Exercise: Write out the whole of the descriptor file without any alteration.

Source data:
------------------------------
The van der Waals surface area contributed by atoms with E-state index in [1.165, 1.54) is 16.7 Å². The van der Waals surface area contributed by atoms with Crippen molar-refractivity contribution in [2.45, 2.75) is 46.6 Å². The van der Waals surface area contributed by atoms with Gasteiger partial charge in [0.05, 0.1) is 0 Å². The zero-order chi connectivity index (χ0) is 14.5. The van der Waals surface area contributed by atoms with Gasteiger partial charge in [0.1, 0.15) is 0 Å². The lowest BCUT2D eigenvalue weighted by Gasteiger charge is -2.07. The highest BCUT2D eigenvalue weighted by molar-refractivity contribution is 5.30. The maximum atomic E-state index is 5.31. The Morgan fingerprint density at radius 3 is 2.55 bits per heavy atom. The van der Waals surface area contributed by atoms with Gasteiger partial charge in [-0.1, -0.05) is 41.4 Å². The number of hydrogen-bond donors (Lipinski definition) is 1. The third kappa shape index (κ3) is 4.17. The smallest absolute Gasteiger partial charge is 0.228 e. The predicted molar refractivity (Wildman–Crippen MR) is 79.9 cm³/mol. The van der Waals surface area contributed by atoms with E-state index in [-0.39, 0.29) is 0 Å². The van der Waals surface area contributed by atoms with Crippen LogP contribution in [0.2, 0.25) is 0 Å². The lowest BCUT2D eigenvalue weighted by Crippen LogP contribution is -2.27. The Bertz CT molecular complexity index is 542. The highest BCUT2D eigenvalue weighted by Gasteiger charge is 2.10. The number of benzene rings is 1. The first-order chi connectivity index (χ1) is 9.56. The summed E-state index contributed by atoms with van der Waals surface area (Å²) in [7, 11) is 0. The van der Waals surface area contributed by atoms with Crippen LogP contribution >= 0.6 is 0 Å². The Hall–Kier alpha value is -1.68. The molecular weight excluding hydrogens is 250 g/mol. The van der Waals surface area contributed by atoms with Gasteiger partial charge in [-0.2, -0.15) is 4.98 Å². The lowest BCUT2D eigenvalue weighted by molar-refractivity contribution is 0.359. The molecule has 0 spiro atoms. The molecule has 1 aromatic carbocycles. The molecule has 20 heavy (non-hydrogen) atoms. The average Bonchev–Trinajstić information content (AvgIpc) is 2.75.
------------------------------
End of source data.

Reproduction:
The van der Waals surface area contributed by atoms with E-state index in [1.165, 1.54) is 16.7 Å². The van der Waals surface area contributed by atoms with Crippen molar-refractivity contribution in [2.45, 2.75) is 46.6 Å². The van der Waals surface area contributed by atoms with Gasteiger partial charge in [0.05, 0.1) is 0 Å². The zero-order chi connectivity index (χ0) is 14.5. The van der Waals surface area contributed by atoms with Gasteiger partial charge in [0.1, 0.15) is 0 Å². The lowest BCUT2D eigenvalue weighted by Gasteiger charge is -2.07. The highest BCUT2D eigenvalue weighted by molar-refractivity contribution is 5.30. The maximum atomic E-state index is 5.31. The Morgan fingerprint density at radius 3 is 2.55 bits per heavy atom. The van der Waals surface area contributed by atoms with Gasteiger partial charge in [-0.1, -0.05) is 41.4 Å². The number of hydrogen-bond donors (Lipinski definition) is 1. The third kappa shape index (κ3) is 4.17. The smallest absolute Gasteiger partial charge is 0.228 e. The predicted molar refractivity (Wildman–Crippen MR) is 79.9 cm³/mol. The van der Waals surface area contributed by atoms with E-state index in [-0.39, 0.29) is 0 Å². The van der Waals surface area contributed by atoms with Crippen LogP contribution in [0.2, 0.25) is 0 Å². The lowest BCUT2D eigenvalue weighted by Crippen LogP contribution is -2.27. The Bertz CT molecular complexity index is 542. The highest BCUT2D eigenvalue weighted by Gasteiger charge is 2.10. The number of benzene rings is 1. The first-order chi connectivity index (χ1) is 9.56. The summed E-state index contributed by atoms with van der Waals surface area (Å²) in [7, 11) is 0. The van der Waals surface area contributed by atoms with Crippen LogP contribution >= 0.6 is 0 Å². The Hall–Kier alpha value is -1.68. The molecular weight excluding hydrogens is 250 g/mol. The van der Waals surface area contributed by atoms with Gasteiger partial charge in [-0.2, -0.15) is 4.98 Å². The lowest BCUT2D eigenvalue weighted by molar-refractivity contribution is 0.359. The molecule has 0 spiro atoms. The molecule has 1 aromatic carbocycles. The molecule has 20 heavy (non-hydrogen) atoms. The average Bonchev–Trinajstić information content (AvgIpc) is 2.75.